It's not hard to find a meatless meal in New Zealand these days, and that's hardly surprising given new data that reveals Kiwis are lapping up the vegan lifestyle.

According to Chef's Pencil, Google trends data has revealed that in fact Kiwis now rank fifth in the world for veganism.

The UK is at the top of this list, followed by Australia, Israel and Austria - showing that veganism is growing in countries where diets are traditionally based on meat and dairy.

Now twice as popular with Kiwis as they were five years ago, vegan foods from meat-free burgers to plant-based milks have certainly made their mark here over the past few years.

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And although New Zealand ranked higher last year at third place, the drop to fifth place doesn't necessarily mean we're rushing back to the steaks and burgers. Israel and Austria may have taken over in the vegan popularity stakes, but veganism is still rising in New Zealand as more and more alternatives become available.

According to Chef's Pencil, meat-free eating in New Zealand jumped 15 per cent in 2019. While veganism is still very popular in Auckland and Christchurch, it's also on the rise in Wellington, Nelson and Dunedin.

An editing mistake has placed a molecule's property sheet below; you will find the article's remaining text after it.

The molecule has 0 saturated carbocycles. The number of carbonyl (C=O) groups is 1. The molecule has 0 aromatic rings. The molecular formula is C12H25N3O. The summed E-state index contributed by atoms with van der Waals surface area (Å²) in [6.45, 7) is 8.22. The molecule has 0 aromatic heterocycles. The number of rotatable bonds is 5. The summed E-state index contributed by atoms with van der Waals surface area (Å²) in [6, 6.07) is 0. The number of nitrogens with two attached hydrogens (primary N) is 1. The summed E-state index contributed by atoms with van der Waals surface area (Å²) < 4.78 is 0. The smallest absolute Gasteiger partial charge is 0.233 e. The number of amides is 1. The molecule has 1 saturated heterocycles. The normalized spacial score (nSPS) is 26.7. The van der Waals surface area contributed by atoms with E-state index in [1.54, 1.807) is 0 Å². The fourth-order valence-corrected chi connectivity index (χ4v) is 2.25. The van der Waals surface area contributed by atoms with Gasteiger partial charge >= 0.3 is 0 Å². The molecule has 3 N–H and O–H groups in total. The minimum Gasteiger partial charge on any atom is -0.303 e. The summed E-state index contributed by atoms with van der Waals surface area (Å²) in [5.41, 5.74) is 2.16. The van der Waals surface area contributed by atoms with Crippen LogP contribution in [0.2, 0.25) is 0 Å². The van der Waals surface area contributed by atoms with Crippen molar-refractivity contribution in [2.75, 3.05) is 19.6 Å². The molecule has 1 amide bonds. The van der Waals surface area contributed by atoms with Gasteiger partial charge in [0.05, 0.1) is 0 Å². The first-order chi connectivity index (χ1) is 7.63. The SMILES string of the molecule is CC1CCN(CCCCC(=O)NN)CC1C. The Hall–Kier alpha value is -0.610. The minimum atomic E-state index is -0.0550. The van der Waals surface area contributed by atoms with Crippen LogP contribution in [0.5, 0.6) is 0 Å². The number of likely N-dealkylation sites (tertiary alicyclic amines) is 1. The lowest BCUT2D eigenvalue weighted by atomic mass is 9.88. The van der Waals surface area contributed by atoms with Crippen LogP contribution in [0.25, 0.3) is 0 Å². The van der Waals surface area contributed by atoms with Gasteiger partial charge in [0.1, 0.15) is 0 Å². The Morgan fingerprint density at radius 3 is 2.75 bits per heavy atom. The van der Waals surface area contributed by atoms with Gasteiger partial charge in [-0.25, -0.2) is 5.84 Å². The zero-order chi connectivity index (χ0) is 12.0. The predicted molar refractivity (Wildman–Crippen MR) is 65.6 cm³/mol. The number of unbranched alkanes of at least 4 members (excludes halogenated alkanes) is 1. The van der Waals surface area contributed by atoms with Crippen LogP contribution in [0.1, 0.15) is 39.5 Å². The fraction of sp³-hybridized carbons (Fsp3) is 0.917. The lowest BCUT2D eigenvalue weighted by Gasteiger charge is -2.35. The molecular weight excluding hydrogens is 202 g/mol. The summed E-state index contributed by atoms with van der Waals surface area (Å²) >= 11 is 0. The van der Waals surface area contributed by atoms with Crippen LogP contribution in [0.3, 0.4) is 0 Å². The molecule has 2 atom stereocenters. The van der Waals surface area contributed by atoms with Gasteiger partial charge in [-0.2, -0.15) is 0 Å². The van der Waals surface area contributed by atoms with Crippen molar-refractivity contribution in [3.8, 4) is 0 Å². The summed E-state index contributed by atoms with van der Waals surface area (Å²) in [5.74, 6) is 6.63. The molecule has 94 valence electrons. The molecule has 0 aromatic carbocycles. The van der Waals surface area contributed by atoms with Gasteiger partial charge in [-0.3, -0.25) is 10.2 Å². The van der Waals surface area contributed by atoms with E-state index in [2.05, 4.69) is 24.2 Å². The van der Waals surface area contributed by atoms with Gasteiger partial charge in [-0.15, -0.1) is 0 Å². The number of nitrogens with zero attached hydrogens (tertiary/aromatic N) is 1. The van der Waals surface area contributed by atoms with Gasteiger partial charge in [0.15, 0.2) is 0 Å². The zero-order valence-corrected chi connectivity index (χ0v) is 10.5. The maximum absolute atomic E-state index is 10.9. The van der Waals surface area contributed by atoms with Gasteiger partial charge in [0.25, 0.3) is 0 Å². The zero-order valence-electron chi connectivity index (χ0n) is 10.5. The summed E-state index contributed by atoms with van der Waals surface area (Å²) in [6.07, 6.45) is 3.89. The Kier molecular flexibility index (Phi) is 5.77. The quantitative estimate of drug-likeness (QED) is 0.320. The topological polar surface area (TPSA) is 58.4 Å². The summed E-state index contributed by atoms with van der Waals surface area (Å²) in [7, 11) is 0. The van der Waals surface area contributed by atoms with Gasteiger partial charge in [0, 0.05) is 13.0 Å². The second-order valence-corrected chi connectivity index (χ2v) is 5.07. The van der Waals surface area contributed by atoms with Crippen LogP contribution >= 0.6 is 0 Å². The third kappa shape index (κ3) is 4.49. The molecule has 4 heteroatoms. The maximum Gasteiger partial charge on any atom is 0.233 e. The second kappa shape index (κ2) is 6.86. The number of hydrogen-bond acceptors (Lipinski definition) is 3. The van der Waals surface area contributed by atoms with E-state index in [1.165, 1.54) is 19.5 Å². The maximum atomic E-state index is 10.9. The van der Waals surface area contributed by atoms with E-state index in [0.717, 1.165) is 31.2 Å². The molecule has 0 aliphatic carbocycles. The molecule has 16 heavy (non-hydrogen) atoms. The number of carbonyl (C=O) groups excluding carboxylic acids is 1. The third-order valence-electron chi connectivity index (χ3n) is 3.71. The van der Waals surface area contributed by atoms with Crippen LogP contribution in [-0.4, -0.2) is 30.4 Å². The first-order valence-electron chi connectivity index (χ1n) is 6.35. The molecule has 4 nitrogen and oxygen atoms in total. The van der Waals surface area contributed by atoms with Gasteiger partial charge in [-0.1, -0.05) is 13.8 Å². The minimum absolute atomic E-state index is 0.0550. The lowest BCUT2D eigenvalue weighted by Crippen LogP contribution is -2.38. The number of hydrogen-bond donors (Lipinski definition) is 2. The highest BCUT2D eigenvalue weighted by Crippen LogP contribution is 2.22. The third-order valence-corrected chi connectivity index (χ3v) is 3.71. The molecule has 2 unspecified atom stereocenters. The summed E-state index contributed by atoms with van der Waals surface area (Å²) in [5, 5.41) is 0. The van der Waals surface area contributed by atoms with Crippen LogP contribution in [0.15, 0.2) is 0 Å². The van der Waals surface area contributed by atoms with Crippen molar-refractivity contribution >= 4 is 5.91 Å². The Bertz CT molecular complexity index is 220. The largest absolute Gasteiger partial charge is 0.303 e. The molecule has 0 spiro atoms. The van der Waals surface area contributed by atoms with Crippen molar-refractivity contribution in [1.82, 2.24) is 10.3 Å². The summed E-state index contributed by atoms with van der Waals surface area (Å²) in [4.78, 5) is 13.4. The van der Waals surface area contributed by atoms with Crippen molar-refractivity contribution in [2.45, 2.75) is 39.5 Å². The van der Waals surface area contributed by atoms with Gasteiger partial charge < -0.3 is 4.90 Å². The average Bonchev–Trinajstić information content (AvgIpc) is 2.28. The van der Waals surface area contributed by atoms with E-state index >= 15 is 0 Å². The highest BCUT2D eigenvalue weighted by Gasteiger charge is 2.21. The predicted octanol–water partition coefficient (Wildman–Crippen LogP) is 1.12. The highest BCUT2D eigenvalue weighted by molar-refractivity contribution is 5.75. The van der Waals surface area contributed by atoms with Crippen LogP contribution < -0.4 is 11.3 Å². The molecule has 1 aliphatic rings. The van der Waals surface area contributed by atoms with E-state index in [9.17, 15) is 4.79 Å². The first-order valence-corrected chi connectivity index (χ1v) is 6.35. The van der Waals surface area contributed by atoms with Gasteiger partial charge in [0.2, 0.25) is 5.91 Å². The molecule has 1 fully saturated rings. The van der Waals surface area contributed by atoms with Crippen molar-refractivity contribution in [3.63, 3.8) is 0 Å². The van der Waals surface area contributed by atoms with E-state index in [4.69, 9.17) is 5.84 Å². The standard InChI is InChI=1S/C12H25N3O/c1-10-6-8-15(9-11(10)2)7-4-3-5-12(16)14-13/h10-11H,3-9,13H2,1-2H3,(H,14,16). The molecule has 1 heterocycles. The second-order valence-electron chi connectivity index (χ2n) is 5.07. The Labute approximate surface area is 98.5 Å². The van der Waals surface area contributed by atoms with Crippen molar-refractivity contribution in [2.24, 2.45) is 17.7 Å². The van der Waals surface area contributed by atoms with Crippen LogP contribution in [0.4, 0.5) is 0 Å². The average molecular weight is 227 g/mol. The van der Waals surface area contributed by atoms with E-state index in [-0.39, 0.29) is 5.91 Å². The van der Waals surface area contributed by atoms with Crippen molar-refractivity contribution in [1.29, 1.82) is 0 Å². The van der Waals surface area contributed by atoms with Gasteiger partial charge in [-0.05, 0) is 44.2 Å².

Kiwi vegan restaurants and cafes are thriving as people become more and more aware of where their food comes from - even fast food chains like Burger King and Domino's are getting on board with the trend.

The Covid-19 pandemic has also contributed to the boom in veganism, with slaughterhouses and butcheries across the world affected and closed down due to the pandemic.

New research ranks New Zealand as the fifth most popular country in the world for veganism. Photo / Getty Images
New research ranks New Zealand as the fifth most popular country in the world for veganism. Photo / Getty Images

Fears over climate change and sustainability are also increasing reasons for going vegan, as research says we need to be eating more plant-based foods to be sustainable.

Vegan Society spokeswoman Claire Insley said it was "heartening" to see so many people becoming interested in veganism.

"Whether for their own health, because they care about animals or they are concerned about the planet. It is clear that reducing our consumption of animal products is good for us, good for the environment and really good for the animals."

Insley said if we want to ensure a sustainable world for the next few generations, turning plant-based is the way to go.

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"For too long we have overconsumed animal proteins to the detriment of the planet and now our children's future is in jeopardy."